Final Bow: How Slave Play Taught Joaquina Kalukango to Get Out of Her Own Head
The star of Jeremy O. Harris's Broadway drama learns how to not let people's responses get in the way of storytelling.
In Jeremy O. Harris's groundbreaking Broadway drama, Slave Play, Joaquina Kalukango stars as Kaneisha, an African-American woman undertaking a radical kind of sexual therapy in an effort to reawaken her relationship with her white husband.
When she first read the script, she didn't know what to make of it. Even now, after having performed the piece for nearly five months at the John Golden Theatre, Kalukango still isn't sure that she's gotten a "complete grasp" on Kaneisha's full journey. However, she is sure of one thing: Doing this play, acting in this role, has changed her.
As Slave Play ends its run, Kalukango looks back at this moment in her career, which she calls "an act of service and grace and love."
1. What is your favorite line that you get to say?
"I feel like I haven't used my voice enough."
2. What was the worst technical difficulty you experienced during the run, and how was it handled?
We've only had one issue and it happened last week. The doors wouldn't close, so there was a whole bed set that was still onstage while we were transitioning into the therapy [scene]. It was stuck like that for like 20 minutes. We sat backstage to see if it would be worked out, but our crew was great and figured it out.
3. What is the most interesting present you received at the stage door?
When I was in high school, I did a program called NFA Arts. It has all these kids competing in different categories, and if you win, you get scholarship money. I went for drama, and I won $5,000. One of the judges from back in the day came to see the show and left me a journal from the competition, and it's full of quotes from the winners. I thought that was really sweet.
4. Who is the coolest person to come see the show?
It might be a tie between 3 people: Donald Glover, Lena Waithe, and Janelle Monáe. I thought that they were really cool, interesting, artistic people.
5. How have your thoughts about Kaneisha, the character, evolved from first reading to now?
I think when I first read it, I didn't know who she was. I was like "What kind of person signs up for this kind of therapy?" [laughs] After fully living in it, and doing research, and getting a deeper understanding of who this woman is and who she's married to and their relationship, and particularly understanding what it's like to live with disorders and how to maneuver in a world where you're triggered, I have a deeper respect for her. I don't think I'll ever have a complete grasp because she changes so much in the moment. Jeremy gives so much freedom to the actor portraying her. She's deeply complex.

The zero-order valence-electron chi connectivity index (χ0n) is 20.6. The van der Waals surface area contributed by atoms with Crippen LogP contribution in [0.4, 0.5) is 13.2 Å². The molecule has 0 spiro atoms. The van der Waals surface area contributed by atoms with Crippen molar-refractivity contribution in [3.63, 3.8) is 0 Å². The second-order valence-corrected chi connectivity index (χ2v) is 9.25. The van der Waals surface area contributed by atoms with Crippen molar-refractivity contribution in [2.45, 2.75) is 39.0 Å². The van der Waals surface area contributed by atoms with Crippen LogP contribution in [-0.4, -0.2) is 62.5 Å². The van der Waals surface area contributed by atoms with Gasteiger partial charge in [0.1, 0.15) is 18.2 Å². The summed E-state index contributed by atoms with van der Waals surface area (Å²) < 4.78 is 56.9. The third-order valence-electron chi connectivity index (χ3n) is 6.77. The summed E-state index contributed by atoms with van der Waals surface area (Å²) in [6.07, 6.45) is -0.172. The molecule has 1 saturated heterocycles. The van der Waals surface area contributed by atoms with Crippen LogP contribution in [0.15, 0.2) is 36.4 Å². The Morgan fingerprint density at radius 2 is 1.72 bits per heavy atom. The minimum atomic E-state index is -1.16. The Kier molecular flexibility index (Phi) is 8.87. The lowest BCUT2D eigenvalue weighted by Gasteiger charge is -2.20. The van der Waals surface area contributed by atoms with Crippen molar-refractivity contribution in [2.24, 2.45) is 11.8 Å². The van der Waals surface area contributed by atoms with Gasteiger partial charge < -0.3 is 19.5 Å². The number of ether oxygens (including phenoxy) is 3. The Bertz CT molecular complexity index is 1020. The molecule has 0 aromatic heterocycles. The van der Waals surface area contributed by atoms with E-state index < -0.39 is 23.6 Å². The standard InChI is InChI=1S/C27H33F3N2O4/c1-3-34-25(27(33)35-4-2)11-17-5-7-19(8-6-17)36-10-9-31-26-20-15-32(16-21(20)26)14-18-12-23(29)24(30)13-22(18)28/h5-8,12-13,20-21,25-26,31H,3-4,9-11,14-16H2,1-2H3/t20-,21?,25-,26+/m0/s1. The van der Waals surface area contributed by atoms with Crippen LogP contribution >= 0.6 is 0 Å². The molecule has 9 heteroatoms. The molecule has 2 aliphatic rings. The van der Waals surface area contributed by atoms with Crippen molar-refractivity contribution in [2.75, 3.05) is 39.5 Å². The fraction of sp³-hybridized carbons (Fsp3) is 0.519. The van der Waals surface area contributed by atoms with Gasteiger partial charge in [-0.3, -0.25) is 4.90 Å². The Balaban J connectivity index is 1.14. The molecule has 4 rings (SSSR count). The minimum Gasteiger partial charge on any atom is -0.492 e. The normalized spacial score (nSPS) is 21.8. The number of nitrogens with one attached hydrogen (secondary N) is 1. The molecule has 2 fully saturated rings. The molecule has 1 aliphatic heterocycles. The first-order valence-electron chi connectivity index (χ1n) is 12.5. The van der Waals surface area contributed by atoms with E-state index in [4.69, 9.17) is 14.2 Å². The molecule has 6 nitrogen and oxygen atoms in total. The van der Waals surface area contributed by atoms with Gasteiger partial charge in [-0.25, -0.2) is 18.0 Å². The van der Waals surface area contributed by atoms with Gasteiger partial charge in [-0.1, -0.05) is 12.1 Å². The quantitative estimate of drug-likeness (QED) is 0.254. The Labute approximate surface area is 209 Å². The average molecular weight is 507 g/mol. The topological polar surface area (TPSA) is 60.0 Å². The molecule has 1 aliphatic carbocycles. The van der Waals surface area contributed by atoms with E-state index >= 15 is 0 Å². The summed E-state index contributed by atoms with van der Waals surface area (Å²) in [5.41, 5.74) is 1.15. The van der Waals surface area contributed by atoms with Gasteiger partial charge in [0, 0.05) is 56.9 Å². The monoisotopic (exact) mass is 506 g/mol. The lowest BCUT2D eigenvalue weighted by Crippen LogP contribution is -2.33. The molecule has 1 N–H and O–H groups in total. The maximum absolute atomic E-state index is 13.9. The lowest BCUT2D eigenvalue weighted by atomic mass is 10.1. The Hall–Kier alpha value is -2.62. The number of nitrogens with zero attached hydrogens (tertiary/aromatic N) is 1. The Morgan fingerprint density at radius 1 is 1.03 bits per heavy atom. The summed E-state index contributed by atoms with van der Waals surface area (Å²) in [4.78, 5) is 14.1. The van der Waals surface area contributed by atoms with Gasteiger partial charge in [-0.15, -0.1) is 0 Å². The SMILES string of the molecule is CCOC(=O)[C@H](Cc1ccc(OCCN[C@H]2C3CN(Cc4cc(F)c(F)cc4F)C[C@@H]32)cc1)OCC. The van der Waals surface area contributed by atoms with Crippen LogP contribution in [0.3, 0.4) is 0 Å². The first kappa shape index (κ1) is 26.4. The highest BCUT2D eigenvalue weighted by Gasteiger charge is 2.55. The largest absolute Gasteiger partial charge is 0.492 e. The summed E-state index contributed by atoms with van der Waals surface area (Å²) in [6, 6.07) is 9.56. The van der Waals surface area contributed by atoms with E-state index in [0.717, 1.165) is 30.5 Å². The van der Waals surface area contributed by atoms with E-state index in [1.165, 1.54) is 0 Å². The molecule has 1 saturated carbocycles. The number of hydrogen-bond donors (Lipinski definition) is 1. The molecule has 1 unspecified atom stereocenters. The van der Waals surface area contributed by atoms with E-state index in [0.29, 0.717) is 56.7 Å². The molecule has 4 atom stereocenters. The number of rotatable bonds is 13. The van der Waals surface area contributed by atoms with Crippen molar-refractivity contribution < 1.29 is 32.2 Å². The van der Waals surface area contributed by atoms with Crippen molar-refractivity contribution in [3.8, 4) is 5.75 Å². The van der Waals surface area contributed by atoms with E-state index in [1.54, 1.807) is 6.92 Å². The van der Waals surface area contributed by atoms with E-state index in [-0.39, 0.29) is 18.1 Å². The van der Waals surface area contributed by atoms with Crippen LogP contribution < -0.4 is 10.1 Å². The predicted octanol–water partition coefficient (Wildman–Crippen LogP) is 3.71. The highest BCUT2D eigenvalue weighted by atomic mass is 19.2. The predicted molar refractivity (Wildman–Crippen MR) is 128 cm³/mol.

6. What were the Black Out performances like for you?
It honestly felt like church. For the first time, I felt like I was walking to a space where I no longer had to carry racial trauma on my shoulders by myself. I had 800 people to carry it with me. We all felt seen, we all felt heard. Our people are some of the most vocal audiences on the planet, and to feel their spirit and love and angst, it was such a visceral, beautiful experience and something that I don't get to experience a lot.
7. Kaneisha is a very heavy role. What kind of toll does her journey take on your body and mind?
Sometimes, I feel completely free by the end, like I've released it. Sometimes it stays with me, and I think the last time that happened, I stayed awake until 5am. That was way earlier in the run. My mind wouldn't quiet and I had to meditate. Physically, I didn't quite understand how much tightness gets carried in your body and where it sits. Our producers give us massages during the week. When I'm getting work done, I see where I'm carrying it.
8. What's the best piece of advice you can impart on all the future actors who are going to play Kaneisha? Did your friend who played it off-Broadway, Teyonah Parris, give you any advice?
She just said, "Do you." She didn't want to give me anything. I think it's so personal to who you are. So my best advice is to be fearless. Be vulnerable. Take care of yourself. Make sure you do all the things to keep yourself healthy, because it is going to cost you something mentally, physically, and emotionally. Practice self-care. And never put yourself into a situation where it hurts too much. And if it hurts too much, get out.
9. How has doing Slave Play on Broadway changed you as an actor and a person?
Because this material can so easily trigger you, as the actor doing it, in how you move about the world, it has taught me that each time I do it, it's an act of service and grace and love I can send out, and I have to trust that the people are getting it regardless of the response.
That is something I had to learn while going through this process. Before, I would let other people's energies effect my spirit. I had to say to myself, "You don't know what's going on with people's minds," in the same way that I was very confused the first time I read it.
The level of grace that I gave myself, and also the audience, to go through whatever they're going through as they experience this piece, has taught me to get out of my own head. At the end of the day, it's not about you. It's about the story that you're telling, and you have to trust that your truth will somehow reach somebody.